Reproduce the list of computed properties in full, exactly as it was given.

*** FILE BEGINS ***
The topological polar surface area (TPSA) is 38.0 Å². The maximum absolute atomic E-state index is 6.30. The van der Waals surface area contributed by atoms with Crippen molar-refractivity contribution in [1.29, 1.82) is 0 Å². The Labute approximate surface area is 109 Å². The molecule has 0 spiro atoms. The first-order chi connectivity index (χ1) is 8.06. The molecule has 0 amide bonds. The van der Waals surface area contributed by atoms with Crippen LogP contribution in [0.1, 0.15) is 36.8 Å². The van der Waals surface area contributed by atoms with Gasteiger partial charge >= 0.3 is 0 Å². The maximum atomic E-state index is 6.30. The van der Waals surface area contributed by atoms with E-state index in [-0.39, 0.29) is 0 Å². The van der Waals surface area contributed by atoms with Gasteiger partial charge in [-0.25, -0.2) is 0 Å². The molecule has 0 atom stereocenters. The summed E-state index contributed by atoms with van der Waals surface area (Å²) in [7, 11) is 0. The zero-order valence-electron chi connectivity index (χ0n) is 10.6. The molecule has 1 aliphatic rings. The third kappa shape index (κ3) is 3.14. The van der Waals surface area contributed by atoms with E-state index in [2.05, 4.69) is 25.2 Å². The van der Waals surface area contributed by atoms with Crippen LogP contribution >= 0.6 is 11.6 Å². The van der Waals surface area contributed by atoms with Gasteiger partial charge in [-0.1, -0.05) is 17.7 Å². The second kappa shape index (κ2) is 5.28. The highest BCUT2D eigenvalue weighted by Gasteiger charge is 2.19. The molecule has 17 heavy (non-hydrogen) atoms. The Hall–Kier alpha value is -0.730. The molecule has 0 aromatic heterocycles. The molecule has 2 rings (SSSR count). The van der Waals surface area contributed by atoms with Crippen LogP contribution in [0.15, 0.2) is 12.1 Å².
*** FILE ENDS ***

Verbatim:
The topological polar surface area (TPSA) is 38.0 Å². The maximum absolute atomic E-state index is 6.30. The van der Waals surface area contributed by atoms with Crippen molar-refractivity contribution in [1.29, 1.82) is 0 Å². The Labute approximate surface area is 109 Å². The molecule has 0 spiro atoms. The first-order chi connectivity index (χ1) is 8.06. The molecule has 0 amide bonds. The van der Waals surface area contributed by atoms with Crippen LogP contribution in [0.1, 0.15) is 36.8 Å². The van der Waals surface area contributed by atoms with Gasteiger partial charge >= 0.3 is 0 Å². The maximum atomic E-state index is 6.30. The van der Waals surface area contributed by atoms with E-state index in [-0.39, 0.29) is 0 Å². The van der Waals surface area contributed by atoms with Gasteiger partial charge in [-0.25, -0.2) is 0 Å². The molecule has 0 atom stereocenters. The summed E-state index contributed by atoms with van der Waals surface area (Å²) in [7, 11) is 0. The zero-order valence-electron chi connectivity index (χ0n) is 10.6. The molecule has 1 aliphatic rings. The third kappa shape index (κ3) is 3.14. The van der Waals surface area contributed by atoms with E-state index in [2.05, 4.69) is 25.2 Å². The van der Waals surface area contributed by atoms with Crippen LogP contribution >= 0.6 is 11.6 Å². The van der Waals surface area contributed by atoms with Gasteiger partial charge in [-0.1, -0.05) is 17.7 Å². The second kappa shape index (κ2) is 5.28. The highest BCUT2D eigenvalue weighted by Gasteiger charge is 2.19. The molecule has 17 heavy (non-hydrogen) atoms. The Hall–Kier alpha value is -0.730. The molecule has 0 aromatic heterocycles. The molecule has 2 rings (SSSR count). The van der Waals surface area contributed by atoms with Crippen LogP contribution in [0.15, 0.2) is 12.1 Å².